“You see those houses over there?” he asks, pointing towards a cluster of tall white stucco structures with tiled roofs and a looming gate. “Those are for home-based care too, for old people.” Mr. M explains. “Do people move there from Qolweni when they get old?” I reply, doubting the likelihood. “No,” he affirms my suspicions, “those there are for White South Africans. It’s very expensive to live there.”

I am with one of my students seeing how she spends each morning here in Plettenberg Bay. She shadows Mr. M— a caregiver for our partner organization, PlettAid— as he visits patients at home.

Mr. M works in the community in which he lives, Qolweni. It is one of several Black and Coloured communities surrounding Plett’s central town. Commonly known as townships, the stain of apartheid makes this an outdated term. The more accepted descriptor is informal settlements. This name comes from the fact that many of the homes are “temporary”. Built from whatever materials are available, the wooden frames are filled in with stapled cardboard and sheets of plastic— anything to protect from the elements. They are places to rest one’s head while waiting on a list for the government to build you a home. The houses get thrown up haphazardly and frequently. They usually remain occupied for years.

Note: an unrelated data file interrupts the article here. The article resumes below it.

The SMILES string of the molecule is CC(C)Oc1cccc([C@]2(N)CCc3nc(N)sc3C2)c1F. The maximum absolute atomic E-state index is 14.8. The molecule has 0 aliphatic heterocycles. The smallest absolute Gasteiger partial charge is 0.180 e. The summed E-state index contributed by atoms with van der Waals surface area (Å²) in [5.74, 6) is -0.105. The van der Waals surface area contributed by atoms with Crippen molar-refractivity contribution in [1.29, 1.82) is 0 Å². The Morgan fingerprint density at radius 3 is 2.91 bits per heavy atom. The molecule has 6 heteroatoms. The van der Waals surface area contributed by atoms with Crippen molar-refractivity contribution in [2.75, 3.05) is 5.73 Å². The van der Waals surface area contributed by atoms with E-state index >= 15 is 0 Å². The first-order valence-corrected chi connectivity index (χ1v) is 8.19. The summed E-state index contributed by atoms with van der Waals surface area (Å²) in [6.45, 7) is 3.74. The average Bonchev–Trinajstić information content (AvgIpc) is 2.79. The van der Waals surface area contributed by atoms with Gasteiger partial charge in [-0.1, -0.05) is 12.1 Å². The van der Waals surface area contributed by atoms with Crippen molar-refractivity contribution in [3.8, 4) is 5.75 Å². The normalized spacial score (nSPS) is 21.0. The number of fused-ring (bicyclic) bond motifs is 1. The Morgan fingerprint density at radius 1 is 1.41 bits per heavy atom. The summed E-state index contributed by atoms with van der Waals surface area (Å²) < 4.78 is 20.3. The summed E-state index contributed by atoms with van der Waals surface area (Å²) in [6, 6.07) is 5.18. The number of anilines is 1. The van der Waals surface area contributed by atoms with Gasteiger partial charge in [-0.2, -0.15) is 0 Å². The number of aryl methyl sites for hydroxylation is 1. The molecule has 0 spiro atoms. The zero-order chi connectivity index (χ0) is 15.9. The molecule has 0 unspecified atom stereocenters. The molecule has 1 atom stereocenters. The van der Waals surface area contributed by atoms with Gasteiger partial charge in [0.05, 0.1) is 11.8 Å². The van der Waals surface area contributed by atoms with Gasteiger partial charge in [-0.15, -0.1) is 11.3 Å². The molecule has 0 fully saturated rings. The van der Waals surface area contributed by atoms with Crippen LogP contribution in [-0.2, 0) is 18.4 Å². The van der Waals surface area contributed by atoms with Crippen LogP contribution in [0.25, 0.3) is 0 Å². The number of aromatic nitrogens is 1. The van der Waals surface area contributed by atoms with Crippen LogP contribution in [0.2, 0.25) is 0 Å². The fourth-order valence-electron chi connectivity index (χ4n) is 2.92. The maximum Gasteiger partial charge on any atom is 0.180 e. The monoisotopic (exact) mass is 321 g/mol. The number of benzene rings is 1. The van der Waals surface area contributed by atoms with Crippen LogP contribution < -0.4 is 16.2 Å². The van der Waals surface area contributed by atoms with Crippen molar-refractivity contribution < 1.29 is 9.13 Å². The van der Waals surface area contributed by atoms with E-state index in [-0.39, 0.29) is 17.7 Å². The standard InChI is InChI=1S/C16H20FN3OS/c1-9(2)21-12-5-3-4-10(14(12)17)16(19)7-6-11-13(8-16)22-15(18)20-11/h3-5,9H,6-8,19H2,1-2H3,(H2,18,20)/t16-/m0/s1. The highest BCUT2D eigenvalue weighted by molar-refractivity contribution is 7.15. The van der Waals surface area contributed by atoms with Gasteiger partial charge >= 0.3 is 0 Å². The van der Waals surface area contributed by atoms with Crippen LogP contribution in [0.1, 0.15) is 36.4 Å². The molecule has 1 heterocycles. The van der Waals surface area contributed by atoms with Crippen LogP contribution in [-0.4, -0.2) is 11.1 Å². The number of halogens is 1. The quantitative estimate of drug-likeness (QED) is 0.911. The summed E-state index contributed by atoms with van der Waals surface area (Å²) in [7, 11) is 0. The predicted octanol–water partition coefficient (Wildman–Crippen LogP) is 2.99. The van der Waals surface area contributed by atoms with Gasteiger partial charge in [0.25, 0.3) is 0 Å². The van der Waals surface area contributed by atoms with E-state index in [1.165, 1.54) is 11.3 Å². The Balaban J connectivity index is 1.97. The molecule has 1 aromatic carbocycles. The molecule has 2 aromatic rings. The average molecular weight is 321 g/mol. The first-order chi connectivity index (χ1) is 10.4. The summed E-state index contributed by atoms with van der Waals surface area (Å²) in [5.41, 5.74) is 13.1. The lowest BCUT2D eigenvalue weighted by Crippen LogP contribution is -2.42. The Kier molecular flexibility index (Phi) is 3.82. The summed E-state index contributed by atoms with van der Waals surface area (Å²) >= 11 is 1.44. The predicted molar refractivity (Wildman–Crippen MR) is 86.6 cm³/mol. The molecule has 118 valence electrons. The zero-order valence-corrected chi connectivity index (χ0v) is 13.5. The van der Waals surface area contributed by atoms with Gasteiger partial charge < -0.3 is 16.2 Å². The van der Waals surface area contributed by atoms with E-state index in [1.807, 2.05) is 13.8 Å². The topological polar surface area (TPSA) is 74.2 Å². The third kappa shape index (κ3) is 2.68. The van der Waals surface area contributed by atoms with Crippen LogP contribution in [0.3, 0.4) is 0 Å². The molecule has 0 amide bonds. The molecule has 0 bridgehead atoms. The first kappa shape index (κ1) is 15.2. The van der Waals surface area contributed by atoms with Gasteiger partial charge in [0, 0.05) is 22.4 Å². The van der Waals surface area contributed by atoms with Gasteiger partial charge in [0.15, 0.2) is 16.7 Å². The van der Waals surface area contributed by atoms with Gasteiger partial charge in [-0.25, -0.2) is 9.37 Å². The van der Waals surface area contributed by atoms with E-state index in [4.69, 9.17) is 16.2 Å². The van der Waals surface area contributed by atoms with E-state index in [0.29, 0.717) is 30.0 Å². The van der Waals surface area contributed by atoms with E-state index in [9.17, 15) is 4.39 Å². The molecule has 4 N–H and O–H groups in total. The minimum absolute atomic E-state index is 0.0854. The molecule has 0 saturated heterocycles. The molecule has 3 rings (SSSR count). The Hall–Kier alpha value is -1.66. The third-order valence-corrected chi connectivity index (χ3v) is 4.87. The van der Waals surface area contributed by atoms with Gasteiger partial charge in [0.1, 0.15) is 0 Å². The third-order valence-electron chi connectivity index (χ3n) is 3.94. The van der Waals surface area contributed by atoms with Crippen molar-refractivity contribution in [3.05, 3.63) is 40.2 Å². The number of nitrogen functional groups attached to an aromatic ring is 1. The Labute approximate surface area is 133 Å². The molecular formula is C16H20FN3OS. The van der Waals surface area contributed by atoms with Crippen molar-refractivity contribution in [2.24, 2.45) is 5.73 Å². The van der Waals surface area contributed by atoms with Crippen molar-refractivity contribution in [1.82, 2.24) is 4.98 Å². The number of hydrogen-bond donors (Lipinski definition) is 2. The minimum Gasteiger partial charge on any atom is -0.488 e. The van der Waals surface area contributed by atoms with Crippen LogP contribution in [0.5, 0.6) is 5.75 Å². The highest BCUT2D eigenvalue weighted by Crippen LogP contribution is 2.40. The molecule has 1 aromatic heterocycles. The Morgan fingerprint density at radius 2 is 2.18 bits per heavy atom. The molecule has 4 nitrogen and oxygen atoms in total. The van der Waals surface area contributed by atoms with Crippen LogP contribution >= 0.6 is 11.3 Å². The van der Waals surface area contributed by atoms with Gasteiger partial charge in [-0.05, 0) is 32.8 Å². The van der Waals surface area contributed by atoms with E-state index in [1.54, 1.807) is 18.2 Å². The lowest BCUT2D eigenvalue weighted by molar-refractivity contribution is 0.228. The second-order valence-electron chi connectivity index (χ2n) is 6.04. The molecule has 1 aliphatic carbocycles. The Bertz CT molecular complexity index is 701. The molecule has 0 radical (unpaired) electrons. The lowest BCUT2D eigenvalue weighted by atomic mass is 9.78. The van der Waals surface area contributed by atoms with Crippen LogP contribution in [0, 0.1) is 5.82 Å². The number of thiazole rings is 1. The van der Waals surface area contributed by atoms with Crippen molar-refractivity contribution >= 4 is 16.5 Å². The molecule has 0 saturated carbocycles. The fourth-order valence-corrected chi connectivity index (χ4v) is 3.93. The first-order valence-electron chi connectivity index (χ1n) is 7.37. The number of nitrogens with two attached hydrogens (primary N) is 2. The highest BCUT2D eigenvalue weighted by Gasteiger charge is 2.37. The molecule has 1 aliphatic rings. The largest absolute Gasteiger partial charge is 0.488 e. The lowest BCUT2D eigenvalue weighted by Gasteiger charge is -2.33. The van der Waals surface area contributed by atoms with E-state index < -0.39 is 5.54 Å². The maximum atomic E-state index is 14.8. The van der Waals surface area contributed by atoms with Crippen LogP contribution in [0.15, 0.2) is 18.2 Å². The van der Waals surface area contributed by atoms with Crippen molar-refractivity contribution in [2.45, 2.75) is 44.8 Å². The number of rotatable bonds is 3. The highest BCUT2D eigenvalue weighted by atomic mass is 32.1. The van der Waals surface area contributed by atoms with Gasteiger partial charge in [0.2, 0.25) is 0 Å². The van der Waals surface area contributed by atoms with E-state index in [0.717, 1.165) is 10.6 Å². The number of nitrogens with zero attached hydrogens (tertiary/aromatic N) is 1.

Standing with Mr. M, I stare at the same ocean-view I wake up to every morning. In the midst of several of these makeshift houses with only the White folks’ convalescent community between the waves and me, I am overwhelmed. Looking out, I feel certain that the origins of “juxtaposition” came from a view like this one. The phrase economic violence makes sense on a new level as I meet it face-to-face.

I’m struck by the way that a scene or experience can capture the totality of a word or phrase. This makes me wonder: what would it look to stand where justice was captured in full?


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